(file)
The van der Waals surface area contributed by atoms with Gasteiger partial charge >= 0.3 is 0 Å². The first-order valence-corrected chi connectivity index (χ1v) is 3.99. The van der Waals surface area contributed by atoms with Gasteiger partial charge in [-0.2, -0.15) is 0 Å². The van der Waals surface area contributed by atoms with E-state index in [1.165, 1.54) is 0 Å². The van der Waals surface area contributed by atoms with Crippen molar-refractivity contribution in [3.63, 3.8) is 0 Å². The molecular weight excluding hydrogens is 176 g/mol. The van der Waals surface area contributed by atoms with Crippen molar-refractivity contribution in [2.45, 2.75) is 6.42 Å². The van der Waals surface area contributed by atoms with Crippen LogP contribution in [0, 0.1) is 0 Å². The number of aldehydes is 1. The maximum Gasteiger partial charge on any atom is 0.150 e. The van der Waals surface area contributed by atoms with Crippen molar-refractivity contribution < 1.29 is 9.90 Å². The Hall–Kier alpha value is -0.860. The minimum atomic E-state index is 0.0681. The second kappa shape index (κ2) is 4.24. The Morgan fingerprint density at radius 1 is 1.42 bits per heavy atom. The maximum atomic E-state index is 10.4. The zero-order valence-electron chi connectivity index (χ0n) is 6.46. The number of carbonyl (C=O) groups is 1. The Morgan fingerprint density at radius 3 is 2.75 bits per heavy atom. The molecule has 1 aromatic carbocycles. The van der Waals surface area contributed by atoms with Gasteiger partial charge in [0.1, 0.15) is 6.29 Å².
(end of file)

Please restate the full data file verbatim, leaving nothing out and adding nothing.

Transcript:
The van der Waals surface area contributed by atoms with Gasteiger partial charge >= 0.3 is 0 Å². The first-order valence-corrected chi connectivity index (χ1v) is 3.99. The van der Waals surface area contributed by atoms with Gasteiger partial charge in [-0.2, -0.15) is 0 Å². The van der Waals surface area contributed by atoms with E-state index in [1.165, 1.54) is 0 Å². The van der Waals surface area contributed by atoms with Crippen molar-refractivity contribution in [3.63, 3.8) is 0 Å². The molecular weight excluding hydrogens is 176 g/mol. The van der Waals surface area contributed by atoms with Crippen molar-refractivity contribution in [2.45, 2.75) is 6.42 Å². The van der Waals surface area contributed by atoms with Crippen LogP contribution in [0, 0.1) is 0 Å². The number of aldehydes is 1. The maximum Gasteiger partial charge on any atom is 0.150 e. The van der Waals surface area contributed by atoms with Crippen molar-refractivity contribution < 1.29 is 9.90 Å². The Hall–Kier alpha value is -0.860. The minimum atomic E-state index is 0.0681. The second kappa shape index (κ2) is 4.24. The Morgan fingerprint density at radius 1 is 1.42 bits per heavy atom. The maximum atomic E-state index is 10.4. The zero-order valence-electron chi connectivity index (χ0n) is 6.46. The number of carbonyl (C=O) groups is 1. The Morgan fingerprint density at radius 3 is 2.75 bits per heavy atom. The molecule has 1 aromatic carbocycles. The van der Waals surface area contributed by atoms with Gasteiger partial charge in [0.1, 0.15) is 6.29 Å².